In an earlier post, I highlighted a study from the Federal Reserve concluding that the extension of unemployment benefits through December 2013 may have prolonged unemployment. Several previous studies over the past decades have suggested this same effect of unemployment benefits. To add to the body of evidence, a study just released from the House Committee on Ways and Means found that the federal Emergency Unemployment Compensation (EUC) program of 2008 was a primary contributor to the worst jobs recovery ever. And it was the longest-running and most expensive:
- The EUC program ran from 2008 to the end of 2013.
- The unemployed received an average of 33 weeks of benefits – far longer than the 17 week average from the 1991 to 1994 EUC program.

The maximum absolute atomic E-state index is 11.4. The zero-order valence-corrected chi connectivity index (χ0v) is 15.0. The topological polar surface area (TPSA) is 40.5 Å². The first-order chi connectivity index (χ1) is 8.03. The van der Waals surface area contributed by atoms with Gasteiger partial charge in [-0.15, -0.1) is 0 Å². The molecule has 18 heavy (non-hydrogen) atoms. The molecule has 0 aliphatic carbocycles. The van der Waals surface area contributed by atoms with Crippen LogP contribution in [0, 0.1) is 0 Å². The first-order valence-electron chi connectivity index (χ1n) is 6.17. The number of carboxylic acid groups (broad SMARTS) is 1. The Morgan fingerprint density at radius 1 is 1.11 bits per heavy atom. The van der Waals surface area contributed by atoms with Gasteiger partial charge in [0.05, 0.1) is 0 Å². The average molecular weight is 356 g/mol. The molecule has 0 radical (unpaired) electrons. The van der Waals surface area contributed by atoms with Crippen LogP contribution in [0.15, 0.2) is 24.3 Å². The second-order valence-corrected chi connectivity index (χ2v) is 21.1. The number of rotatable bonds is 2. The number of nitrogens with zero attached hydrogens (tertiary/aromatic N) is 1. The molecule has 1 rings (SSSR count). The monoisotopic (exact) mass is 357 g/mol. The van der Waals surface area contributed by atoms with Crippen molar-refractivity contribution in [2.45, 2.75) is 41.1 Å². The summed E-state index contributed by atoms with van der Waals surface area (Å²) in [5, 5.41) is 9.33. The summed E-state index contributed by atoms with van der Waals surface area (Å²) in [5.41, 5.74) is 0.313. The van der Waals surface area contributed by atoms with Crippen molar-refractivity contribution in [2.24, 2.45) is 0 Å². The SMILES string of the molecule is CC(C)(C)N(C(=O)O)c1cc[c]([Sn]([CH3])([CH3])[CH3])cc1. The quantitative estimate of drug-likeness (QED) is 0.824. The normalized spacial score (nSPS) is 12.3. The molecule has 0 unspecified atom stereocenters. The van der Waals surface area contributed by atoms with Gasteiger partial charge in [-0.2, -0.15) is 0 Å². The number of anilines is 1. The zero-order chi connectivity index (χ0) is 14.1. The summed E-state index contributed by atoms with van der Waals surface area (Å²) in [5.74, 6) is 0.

- Total benefits paid were $260 billion – far more than the second costliest that ran from 1991 to 1994 (at a cost of $46 billion).
Moreover, the longest and costliest EUC program seemed to do little to get people back to work. The long-term unemployed (those out of work longer than 26 weeks) rate was double the rate it was during the worst recession of the 1970s. It was not until 2012 that this rate began to fall, coincidentally at around the time the maximum duration of unemployment benefits was scaled back. It was not until the EUC program came to an end in December 2013 that the short-term unemployment rate returned to its 2001 to 2007 average. Meanwhile, the long-term rate is slowly but surely falling.
As with many government programs with good intentions, they often end up hurting people they intend to help. Extended unemployment benefits are a prime example of this.